I have a 30GB SSD with Windows 7 and World of Warcraft on it. Still has 4GB free, double if it wouldn't have that damn hybernation file, which i can't seem to shut down. :p 

But its possible, though you can't really install much else, and for writing performance at least some portions needs to be free of the disk.

Thanks to the TRIM function the SSD can be made aware of "stale" data sectors too. Modern SSDs use free space to accelerate random write I/O, so it doesn't have to go through a erase-reprogram cycle of the flash block (usually 640KiB or 1MiB). This speeds up random write I/O considerably, and the Intel X25-M does a very good job of maintaining random write performance on MLC flash memory.



regarding the space that hibernation eats up in Vista, if you disable hibernation from advanced power settings, it should deactivate hibernation, but won't free up the space. you have to delete "hiberfil.sys" in the Windows directory somewhere, think it's in the win_32 folder, but not sure. That will get you back about 3 GB of Vista-wasted space.
July 29, 2009 9:31:51 AM

SO I have just seen that the second generation Intel drives, that after this thread I was pretty much set to get have a maximum sequential write speed of 70MB/s. Its slower than the Vertex and the previous generation Intel drives. Does this not seem pretty slow to you guys (for and SSD that is)?
a c 127 G Storage
July 29, 2009 9:46:18 AM

Who cares about sequential performance? Its not like its a download disk or something and even then 75MB/s will be enough.

True performance is IOps, where HDDs can't even get to 1MB/s; they can't. Its too much for them. And this is where you will notice a difference. It will also remove "slowness over time" due to file fragmentation. SSDs don't care about files being fragmented, some even do this on purpose, so that its easier to fill all 8 channels with data, to be processed in parallel. This is something a HDD can't do with a single head.
July 29, 2009 9:55:24 AM

yea I know that the sequential reads/writes aren't that important (think you told me that actually - lol) Just thought it was pretty slow. I am a little confused though, don't IOps include sequential reads/writes? Aren't they just a common benchmark that includes total IOps, random reads/writes and sequential reads/writes?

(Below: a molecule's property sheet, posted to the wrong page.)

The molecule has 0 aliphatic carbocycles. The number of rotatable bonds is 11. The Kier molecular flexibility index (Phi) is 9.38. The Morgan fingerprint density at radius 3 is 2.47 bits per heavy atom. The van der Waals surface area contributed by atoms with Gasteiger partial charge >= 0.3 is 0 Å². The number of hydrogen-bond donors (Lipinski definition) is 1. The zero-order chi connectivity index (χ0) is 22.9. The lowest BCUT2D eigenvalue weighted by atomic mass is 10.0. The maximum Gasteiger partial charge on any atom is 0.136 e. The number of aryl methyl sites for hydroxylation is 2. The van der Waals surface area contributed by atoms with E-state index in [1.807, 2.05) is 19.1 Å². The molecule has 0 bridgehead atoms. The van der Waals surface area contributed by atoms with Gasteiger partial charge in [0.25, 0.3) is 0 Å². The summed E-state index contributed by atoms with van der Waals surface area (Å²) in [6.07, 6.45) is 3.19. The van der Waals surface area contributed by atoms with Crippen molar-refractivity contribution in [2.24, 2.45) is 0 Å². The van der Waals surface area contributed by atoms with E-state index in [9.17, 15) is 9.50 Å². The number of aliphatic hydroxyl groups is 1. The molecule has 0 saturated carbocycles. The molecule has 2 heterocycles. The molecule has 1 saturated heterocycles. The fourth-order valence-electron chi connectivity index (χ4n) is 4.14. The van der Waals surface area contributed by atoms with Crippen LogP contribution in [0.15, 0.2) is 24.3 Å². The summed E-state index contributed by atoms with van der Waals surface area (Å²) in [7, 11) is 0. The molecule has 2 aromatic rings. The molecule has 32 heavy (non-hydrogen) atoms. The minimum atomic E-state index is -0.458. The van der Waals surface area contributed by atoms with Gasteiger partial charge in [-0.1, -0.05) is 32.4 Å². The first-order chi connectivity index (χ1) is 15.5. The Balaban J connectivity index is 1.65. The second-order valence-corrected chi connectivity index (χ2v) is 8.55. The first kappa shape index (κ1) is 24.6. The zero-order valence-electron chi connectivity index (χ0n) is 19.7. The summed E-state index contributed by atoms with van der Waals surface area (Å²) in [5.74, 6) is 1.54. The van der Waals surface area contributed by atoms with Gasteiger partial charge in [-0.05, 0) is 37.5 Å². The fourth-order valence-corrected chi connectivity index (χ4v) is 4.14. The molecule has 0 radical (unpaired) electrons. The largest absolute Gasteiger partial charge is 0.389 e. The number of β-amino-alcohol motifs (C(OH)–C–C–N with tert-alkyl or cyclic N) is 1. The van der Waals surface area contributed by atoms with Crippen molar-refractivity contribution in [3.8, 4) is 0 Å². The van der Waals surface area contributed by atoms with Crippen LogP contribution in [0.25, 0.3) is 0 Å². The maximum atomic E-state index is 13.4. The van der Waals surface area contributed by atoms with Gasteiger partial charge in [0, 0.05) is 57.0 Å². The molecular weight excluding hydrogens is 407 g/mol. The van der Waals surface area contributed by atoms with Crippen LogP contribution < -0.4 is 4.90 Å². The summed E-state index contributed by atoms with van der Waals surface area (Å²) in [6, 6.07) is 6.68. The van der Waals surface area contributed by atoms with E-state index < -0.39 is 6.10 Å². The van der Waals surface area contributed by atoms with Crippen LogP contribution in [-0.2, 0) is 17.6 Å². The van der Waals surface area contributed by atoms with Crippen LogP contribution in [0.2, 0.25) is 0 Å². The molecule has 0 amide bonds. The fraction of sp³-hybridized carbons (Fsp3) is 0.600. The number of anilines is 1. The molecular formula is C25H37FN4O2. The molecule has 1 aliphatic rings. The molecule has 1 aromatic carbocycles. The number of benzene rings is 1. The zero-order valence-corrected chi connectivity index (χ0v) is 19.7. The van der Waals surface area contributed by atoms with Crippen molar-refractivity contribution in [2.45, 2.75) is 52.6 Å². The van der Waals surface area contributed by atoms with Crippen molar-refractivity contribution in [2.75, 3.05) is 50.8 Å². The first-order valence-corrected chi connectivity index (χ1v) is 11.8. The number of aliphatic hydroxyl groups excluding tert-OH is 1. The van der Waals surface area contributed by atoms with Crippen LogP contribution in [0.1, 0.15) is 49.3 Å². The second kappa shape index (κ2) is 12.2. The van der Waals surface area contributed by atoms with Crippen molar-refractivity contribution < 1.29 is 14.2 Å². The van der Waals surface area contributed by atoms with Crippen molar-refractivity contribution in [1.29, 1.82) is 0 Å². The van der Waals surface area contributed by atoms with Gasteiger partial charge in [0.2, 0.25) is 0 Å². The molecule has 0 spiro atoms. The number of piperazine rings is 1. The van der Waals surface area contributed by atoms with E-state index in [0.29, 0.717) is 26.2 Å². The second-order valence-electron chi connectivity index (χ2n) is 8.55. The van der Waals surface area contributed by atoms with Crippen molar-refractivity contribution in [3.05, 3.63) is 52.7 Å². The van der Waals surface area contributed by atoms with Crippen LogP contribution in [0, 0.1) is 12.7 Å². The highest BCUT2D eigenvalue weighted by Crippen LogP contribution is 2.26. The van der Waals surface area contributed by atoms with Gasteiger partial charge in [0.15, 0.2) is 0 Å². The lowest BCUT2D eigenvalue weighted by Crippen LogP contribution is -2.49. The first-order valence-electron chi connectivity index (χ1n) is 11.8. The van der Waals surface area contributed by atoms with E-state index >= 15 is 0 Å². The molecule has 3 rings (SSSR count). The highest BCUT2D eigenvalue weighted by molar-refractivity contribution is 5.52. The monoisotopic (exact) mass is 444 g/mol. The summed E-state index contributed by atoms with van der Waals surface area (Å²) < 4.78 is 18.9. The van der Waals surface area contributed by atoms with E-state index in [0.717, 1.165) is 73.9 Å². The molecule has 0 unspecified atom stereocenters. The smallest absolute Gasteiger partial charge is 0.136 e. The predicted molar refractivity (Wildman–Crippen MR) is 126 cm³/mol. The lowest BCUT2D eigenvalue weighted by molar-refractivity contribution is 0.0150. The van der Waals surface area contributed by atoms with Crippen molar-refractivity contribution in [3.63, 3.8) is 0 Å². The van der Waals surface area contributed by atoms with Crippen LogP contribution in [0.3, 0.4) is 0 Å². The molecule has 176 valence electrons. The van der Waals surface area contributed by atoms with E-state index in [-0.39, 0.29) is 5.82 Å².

a c 127 G Storage
July 31, 2009 12:15:16 AM

New versions of HDTune do have most low-level tests: raw read/write, buffered read/write (the Files benchmark), random read/write IOps and latencies. So its pretty good actually, because not many easy windows I/O benchmarking apps exist that give meaningful numbers.

When reading or writing sequentially, these are also just I/O operations so 10MB/s throughput would compare to 80 IOps of (each) 128KiB. So do the math: 80 * 128KiB = 10MB/s. So yes MB/s and IOps are related. IOps is used often in random I/O benchmarks, MB/s is used in sequential throughput benchmarks.

Look at gstat output, as Windows doesn't give you detailed information about I/O - its nice to look under the hood once:



Just some random screenshot grabbed by google, you can see the "da0" disk is being read from.

The first column is the queue size; howmany I/O requests are waiting to be processed. This is especially important in RAID. In this case its a blocking I/O app so the queue is 1.

Next two columns we see the IOps, first the total IOps then the IOps for read requests. As there is only read activity, we see 114 twice here. Next you see the throughput, 14493KB or 14MB/s. Then you see the latency (3.9 and 7.9ms) and lastly a rough percentage of utilization at the end.

You'll notice more lines appearing with roughly the same numbers. This is because this is an encrypted volume. You can see the "da0" (unencrypted) having a lower latency than the "da0.eli" (encrypted) volume. So the disk has a latency of 3.9ms, but because each I/O request has to be encrypted/decrypted, the latency increases to 7.9ms. By this you can also tell the CPU is not very modern because modern CPUs can encrypt much faster than this.

But its nice you can actually SEE this on your system - unless you're using Windows. :( 
But i'm sure some commercial third party tools exist that do roughly the same.
a c 127 G Storage
July 31, 2009 12:20:03 AM

Oh and when calculating: 114 IOps * 128 KiB (request size) = 14592KiB. Since the actual read is 14519, it appears at least one I/O request was smaller than 128KiB.

So IOps, throughput and latency are all connected in a way, just like Volts, Amps and Resistance are related in electronics.